2On 7 May Otis had been elected a Boston representative to the General Court in the place of JA.

Wednesday. May 22. 1771.

At Plymouth. Put up at Wetheralls, near the County House—lodged with Mr. Angier, where we had a Chamber wholly to ourselves—very still and retired—very serene and happy. Mrs. Howland and her Family, I hear are very much grieved, and hurt, and concerned about my passing by their House. But my Health is my Excuse of all my Removals. I am not strong enough to bear the Smoke and dirt, and Noise, of Howlands, and their late Hours at night.—Heard of the Election of Coll. Edson at Bridgwater, and Coll. Gilbert of Freetown. Which proves to me, that the System of the Province will be different, this Year, from what it was the last. The House was very near equally divided, the whole of the last Session, and these two Members will be able to make a ballance in favour of Timidity, Artifice, and Trimming. How easily the People change, and give up their Friends and their Interest.

1771. Wednesday 29. May.

General Election. Went to Boston and to Cambridge, and returned to Boston at night.

1771. Thurdsday May 30.

Mounted my Horse for Connecticutt. Stopped, and chatted an Hour with Tom Crafts who is very low with Rheumatism and an Hectic, but the same honest, good humoured Man as ever. Stopped again at little Cambridge1 at the House by the Meeting House, and gave my Horse Hay and Oats, at Mr. Jacksons. Rode alone. My Mind has been running, chiefly upon my Farm and its Inhabitants and Furniture, my Horses, Oxen, Cows, Swine, Walls, Fences &c. I have in several late Rambles very particularly traced, and pursued every Swamp and Spring upon the North Side of Penns Hill from its Sourse to its Outlet. And I think if I owned the whole of that Side of the Hill I could make great Improvements upon it, by Means of Springs, and Descents and falls of Water.2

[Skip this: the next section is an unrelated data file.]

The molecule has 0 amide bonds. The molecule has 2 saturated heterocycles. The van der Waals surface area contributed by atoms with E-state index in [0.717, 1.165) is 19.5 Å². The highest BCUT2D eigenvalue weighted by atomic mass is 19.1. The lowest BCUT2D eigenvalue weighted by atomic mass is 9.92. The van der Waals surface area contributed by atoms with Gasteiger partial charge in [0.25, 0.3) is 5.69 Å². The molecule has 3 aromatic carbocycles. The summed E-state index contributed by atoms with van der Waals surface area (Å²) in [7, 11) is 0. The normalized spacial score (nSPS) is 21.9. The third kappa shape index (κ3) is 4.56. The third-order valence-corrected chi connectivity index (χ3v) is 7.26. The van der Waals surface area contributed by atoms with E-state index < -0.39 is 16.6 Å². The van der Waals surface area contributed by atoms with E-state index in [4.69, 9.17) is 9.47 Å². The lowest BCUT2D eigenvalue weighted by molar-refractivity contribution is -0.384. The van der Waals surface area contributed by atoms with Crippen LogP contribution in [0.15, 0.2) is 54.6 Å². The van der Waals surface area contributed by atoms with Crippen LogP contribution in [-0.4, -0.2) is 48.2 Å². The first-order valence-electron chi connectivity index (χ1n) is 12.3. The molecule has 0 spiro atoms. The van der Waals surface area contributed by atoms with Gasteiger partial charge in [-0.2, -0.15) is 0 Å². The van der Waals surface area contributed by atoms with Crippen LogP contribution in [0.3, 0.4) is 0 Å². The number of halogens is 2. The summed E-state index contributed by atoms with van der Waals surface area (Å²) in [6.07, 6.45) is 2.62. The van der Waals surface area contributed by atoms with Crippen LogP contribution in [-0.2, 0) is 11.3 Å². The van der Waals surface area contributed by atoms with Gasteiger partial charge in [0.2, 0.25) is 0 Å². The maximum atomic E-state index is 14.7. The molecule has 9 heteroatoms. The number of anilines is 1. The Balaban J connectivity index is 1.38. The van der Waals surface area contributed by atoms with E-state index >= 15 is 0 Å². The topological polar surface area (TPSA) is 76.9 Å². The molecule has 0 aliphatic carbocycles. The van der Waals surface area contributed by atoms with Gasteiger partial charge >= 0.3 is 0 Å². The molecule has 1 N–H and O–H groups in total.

The first is the Swamp in the Pasture, by John Curtis, which my father gave me, which Swamp is fed by Springs which come from Land that was Curtis’s. This Swamp discharges its Waters two Ways. The first is by a range of low, wet, rocky ground, which runs down directly to Plymouth Road, near S. Curtis’s Lane, and the Bars of my new Pasture, and therefore flows down Pens hill in Wash. The other turns round and runs down into a Meadow in the lower Part of the Pasture, I purchased of Curtis, and from thence flows thro a range of low Land of S. Curtis into Bridgwater Road, and so in great freshitts, and plentifull Rains, flows down across the Road into my Pasture, and Coll. Verchilds, and mine again and Jo. Fields, into the fresh Meadow and Brook.